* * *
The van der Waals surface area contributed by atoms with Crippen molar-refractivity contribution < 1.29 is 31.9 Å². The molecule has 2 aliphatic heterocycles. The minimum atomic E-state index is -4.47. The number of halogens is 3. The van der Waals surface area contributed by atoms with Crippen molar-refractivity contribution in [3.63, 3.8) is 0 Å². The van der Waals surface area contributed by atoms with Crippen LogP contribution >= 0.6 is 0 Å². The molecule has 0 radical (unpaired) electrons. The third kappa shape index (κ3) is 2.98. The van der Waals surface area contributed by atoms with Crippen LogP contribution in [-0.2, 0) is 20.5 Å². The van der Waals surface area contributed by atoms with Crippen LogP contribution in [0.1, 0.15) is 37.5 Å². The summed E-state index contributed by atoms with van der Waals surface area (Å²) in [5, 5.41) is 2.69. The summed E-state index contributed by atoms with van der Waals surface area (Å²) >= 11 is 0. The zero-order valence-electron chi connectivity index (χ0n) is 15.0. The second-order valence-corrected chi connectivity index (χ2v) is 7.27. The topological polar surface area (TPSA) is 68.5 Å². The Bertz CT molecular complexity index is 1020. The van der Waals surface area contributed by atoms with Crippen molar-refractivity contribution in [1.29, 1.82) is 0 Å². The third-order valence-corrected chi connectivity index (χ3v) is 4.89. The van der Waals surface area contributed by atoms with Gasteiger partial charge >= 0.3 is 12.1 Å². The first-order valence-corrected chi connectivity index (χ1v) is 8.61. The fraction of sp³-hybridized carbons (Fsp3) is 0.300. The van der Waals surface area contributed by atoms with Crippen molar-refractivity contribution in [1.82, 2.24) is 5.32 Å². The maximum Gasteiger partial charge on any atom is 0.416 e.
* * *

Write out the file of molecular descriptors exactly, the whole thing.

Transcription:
The van der Waals surface area contributed by atoms with Crippen molar-refractivity contribution < 1.29 is 31.9 Å². The molecule has 2 aliphatic heterocycles. The minimum atomic E-state index is -4.47. The number of halogens is 3. The van der Waals surface area contributed by atoms with Crippen molar-refractivity contribution in [3.63, 3.8) is 0 Å². The van der Waals surface area contributed by atoms with Crippen LogP contribution >= 0.6 is 0 Å². The molecule has 0 radical (unpaired) electrons. The third kappa shape index (κ3) is 2.98. The van der Waals surface area contributed by atoms with Crippen LogP contribution in [-0.2, 0) is 20.5 Å². The van der Waals surface area contributed by atoms with Crippen LogP contribution in [0.1, 0.15) is 37.5 Å². The summed E-state index contributed by atoms with van der Waals surface area (Å²) in [5, 5.41) is 2.69. The summed E-state index contributed by atoms with van der Waals surface area (Å²) >= 11 is 0. The zero-order valence-electron chi connectivity index (χ0n) is 15.0. The second-order valence-corrected chi connectivity index (χ2v) is 7.27. The topological polar surface area (TPSA) is 68.5 Å². The Bertz CT molecular complexity index is 1020. The van der Waals surface area contributed by atoms with Crippen molar-refractivity contribution in [1.29, 1.82) is 0 Å². The third-order valence-corrected chi connectivity index (χ3v) is 4.89. The van der Waals surface area contributed by atoms with Gasteiger partial charge >= 0.3 is 12.1 Å². The first-order valence-corrected chi connectivity index (χ1v) is 8.61. The fraction of sp³-hybridized carbons (Fsp3) is 0.300. The van der Waals surface area contributed by atoms with Crippen molar-refractivity contribution in [1.82, 2.24) is 5.32 Å². The maximum Gasteiger partial charge on any atom is 0.416 e.